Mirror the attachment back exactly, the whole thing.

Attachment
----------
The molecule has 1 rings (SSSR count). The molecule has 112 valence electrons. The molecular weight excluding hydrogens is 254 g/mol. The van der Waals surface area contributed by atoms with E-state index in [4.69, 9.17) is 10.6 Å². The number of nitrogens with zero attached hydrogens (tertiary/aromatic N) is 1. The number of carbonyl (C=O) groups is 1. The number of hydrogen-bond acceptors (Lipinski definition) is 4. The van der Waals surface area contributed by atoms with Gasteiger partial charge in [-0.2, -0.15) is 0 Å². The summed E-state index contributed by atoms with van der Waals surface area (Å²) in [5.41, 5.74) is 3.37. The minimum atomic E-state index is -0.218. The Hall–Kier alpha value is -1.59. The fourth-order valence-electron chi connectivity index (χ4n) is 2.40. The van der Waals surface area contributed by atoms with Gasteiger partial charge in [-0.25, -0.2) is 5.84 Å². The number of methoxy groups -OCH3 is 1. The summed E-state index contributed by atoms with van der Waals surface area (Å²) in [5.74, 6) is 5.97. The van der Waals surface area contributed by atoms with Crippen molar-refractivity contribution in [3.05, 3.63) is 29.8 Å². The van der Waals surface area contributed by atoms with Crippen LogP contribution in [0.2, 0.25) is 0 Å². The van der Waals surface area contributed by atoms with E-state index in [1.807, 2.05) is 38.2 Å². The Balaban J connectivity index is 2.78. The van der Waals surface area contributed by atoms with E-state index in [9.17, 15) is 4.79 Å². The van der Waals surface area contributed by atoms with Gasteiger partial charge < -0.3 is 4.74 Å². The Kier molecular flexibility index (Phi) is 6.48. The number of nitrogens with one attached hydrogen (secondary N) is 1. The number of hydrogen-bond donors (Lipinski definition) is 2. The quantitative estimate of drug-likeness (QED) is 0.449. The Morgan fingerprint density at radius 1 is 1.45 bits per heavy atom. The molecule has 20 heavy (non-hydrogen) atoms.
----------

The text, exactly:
The molecule has 1 rings (SSSR count). The molecule has 112 valence electrons. The molecular weight excluding hydrogens is 254 g/mol. The van der Waals surface area contributed by atoms with E-state index in [4.69, 9.17) is 10.6 Å². The number of nitrogens with zero attached hydrogens (tertiary/aromatic N) is 1. The number of carbonyl (C=O) groups is 1. The number of hydrogen-bond acceptors (Lipinski definition) is 4. The van der Waals surface area contributed by atoms with Gasteiger partial charge in [-0.2, -0.15) is 0 Å². The summed E-state index contributed by atoms with van der Waals surface area (Å²) in [5.41, 5.74) is 3.37. The minimum atomic E-state index is -0.218. The Hall–Kier alpha value is -1.59. The fourth-order valence-electron chi connectivity index (χ4n) is 2.40. The van der Waals surface area contributed by atoms with Gasteiger partial charge in [-0.25, -0.2) is 5.84 Å². The number of methoxy groups -OCH3 is 1. The summed E-state index contributed by atoms with van der Waals surface area (Å²) in [5.74, 6) is 5.97. The van der Waals surface area contributed by atoms with Crippen molar-refractivity contribution in [3.05, 3.63) is 29.8 Å². The van der Waals surface area contributed by atoms with Crippen LogP contribution in [0.2, 0.25) is 0 Å². The van der Waals surface area contributed by atoms with E-state index in [1.807, 2.05) is 38.2 Å². The Balaban J connectivity index is 2.78. The van der Waals surface area contributed by atoms with E-state index in [9.17, 15) is 4.79 Å². The van der Waals surface area contributed by atoms with Gasteiger partial charge < -0.3 is 4.74 Å². The Kier molecular flexibility index (Phi) is 6.48. The number of nitrogens with one attached hydrogen (secondary N) is 1. The number of hydrogen-bond donors (Lipinski definition) is 2. The quantitative estimate of drug-likeness (QED) is 0.449. The Morgan fingerprint density at radius 1 is 1.45 bits per heavy atom. The molecule has 20 heavy (non-hydrogen) atoms.